Most popular period tracking apps share data with third parties, according to the report by the UK-based Organization for the Review of Health and Care Applications (ORCHA).
The report looked at 25 popular tracking apps made by 24 different developers. It found that 84% of them shared data outside the developer’s system with a third party and only one app stored data solely on the device.
Of the apps that shared information, 68% said they did so for marketing purposes, while 64% cited legal obligations, 40% reported sharing data for research, and another 40% said they used data to improve their services .
The ORCHA report also noted that many of the data-sharing apps embedded user consent information within the terms and conditions. Of the 21 apps that shared data with third parties, nine included consent in the terms and conditions, while another eleven put some user control within the app and some in the terms and conditions.
Only one app listed user consent to share their data within the app itself, which ORCHA argues is a valuable practice, because most people won’t read the full terms and conditions.
“It would be good practice for an app to have a ‘consent’ page that is easily accessible from the main menu. Each individual permission could be checked or unchecked at any time. So a user who wants to ensure privacy could change your mind easily. and uncheck permission to share with third parties,” Tim Andrews, ORCHA’s chief operating officer, said in a statement.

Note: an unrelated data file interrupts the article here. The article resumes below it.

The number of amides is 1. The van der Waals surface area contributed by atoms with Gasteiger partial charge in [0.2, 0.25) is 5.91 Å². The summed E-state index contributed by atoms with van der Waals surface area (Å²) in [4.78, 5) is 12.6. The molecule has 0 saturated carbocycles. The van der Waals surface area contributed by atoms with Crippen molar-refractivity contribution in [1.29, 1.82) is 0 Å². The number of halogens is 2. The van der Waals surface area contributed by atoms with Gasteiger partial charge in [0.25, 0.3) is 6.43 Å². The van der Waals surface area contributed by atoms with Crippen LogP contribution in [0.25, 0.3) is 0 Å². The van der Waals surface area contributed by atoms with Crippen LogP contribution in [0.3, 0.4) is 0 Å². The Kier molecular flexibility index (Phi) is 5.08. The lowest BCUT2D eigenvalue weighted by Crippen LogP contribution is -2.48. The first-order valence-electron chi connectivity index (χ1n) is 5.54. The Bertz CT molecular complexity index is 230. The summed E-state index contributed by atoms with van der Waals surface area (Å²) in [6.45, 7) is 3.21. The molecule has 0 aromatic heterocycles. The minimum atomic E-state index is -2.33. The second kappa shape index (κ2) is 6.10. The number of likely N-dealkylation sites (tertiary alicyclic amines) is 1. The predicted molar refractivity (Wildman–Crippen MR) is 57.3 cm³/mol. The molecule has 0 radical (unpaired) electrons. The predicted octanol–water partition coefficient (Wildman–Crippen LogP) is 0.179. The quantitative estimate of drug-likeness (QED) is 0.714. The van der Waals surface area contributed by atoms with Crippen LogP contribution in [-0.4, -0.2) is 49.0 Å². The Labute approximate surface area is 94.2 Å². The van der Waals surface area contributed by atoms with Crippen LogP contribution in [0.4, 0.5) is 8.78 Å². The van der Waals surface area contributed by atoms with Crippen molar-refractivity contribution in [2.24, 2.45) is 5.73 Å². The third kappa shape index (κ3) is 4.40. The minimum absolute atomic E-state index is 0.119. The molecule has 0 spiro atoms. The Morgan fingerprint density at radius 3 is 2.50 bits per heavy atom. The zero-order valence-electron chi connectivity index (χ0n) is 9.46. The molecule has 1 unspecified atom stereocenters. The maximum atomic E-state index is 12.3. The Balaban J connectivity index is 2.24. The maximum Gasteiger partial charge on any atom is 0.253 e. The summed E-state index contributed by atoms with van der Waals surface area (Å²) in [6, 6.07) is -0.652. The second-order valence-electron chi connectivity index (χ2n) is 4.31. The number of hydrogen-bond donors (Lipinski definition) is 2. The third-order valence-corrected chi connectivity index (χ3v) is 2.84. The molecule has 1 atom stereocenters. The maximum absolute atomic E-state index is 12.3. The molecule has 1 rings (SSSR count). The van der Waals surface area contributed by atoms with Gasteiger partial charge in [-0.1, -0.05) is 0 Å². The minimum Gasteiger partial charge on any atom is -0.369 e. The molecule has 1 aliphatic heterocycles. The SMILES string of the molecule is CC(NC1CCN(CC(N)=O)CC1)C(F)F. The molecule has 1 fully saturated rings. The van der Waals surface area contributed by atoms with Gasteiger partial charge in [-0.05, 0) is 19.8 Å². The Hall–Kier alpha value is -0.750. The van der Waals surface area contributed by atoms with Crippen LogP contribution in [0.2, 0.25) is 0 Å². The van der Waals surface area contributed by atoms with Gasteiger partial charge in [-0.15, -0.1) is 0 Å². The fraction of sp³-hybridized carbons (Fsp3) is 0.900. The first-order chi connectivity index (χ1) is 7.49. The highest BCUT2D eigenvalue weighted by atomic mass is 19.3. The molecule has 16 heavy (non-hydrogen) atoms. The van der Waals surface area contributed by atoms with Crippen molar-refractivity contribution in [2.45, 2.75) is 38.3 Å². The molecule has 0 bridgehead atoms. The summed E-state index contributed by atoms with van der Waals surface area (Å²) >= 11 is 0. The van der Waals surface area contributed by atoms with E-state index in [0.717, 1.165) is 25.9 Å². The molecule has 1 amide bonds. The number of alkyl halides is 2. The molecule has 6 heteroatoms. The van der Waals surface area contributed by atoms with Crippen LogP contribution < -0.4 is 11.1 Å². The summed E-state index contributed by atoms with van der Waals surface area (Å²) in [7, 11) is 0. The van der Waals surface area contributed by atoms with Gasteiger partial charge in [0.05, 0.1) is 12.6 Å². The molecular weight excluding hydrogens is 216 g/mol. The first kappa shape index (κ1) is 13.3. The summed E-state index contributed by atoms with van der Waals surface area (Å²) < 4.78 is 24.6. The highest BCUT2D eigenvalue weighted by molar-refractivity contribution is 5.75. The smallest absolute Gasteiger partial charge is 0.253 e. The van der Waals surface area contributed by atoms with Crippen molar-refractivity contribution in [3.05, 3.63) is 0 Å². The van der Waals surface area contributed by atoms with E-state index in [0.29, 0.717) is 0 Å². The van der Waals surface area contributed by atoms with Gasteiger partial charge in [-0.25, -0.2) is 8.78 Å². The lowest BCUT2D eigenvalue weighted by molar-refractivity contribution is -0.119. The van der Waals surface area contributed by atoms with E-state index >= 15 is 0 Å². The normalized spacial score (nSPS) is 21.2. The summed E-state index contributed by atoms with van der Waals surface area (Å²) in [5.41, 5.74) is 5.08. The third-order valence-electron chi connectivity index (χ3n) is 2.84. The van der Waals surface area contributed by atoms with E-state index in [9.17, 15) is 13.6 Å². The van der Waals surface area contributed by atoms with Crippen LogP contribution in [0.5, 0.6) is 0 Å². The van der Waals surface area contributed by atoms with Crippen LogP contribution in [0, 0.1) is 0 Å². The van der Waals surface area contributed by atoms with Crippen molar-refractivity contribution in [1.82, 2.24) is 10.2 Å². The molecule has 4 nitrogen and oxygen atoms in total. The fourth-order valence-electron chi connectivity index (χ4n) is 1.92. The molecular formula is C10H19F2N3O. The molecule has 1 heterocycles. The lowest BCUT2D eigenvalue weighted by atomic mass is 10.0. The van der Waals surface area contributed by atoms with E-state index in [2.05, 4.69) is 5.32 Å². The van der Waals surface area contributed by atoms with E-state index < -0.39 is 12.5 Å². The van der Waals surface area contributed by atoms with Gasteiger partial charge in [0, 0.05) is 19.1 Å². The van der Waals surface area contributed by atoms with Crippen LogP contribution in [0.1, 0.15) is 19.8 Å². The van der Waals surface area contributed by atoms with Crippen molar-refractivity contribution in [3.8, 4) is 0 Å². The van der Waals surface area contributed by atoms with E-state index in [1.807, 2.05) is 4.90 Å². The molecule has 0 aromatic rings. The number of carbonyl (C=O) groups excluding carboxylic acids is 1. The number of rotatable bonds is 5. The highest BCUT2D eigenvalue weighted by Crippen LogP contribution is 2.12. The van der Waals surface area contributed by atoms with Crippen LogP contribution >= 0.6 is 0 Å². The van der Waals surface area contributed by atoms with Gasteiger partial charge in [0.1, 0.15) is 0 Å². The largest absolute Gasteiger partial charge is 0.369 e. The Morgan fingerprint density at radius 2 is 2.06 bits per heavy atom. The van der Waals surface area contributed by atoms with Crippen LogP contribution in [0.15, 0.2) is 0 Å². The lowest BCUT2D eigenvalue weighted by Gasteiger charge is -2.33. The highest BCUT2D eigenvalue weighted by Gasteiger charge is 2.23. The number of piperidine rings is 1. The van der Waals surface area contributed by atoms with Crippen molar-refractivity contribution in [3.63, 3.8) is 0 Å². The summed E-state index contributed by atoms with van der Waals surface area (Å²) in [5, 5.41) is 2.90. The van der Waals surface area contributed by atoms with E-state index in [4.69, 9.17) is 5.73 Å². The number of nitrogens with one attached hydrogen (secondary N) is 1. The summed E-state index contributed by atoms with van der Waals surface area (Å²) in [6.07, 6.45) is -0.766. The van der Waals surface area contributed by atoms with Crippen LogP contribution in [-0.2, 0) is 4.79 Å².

BECAUSE IT IS IMPORTANT
Following the Supreme Court ruling that overturned Roe v. Wade In late June, period-tracking apps became a concern for privacy advocates. Some apps like Clue and Radiance released statements about its privacy policies, while Flo introduced an “anonymous mode” that allows users to access the app without personal email, name, and technical identifiers.
But some privacy experts argue that period-tracking apps are just one piece of the privacy puzzle, as there are other digital evidence that could connect users with abortions, such as text messages or location data.
“Period-tracking apps have come into the spotlight for alarming reasons, but they are probably the tip of the iceberg when it comes to data security,” Fatima Ahmed, ORCHA’s clinical director for maternity and women’s health. “And even app developers who promise to stop sharing names and addresses, for example, should be aware that people can be identified by an IP address.”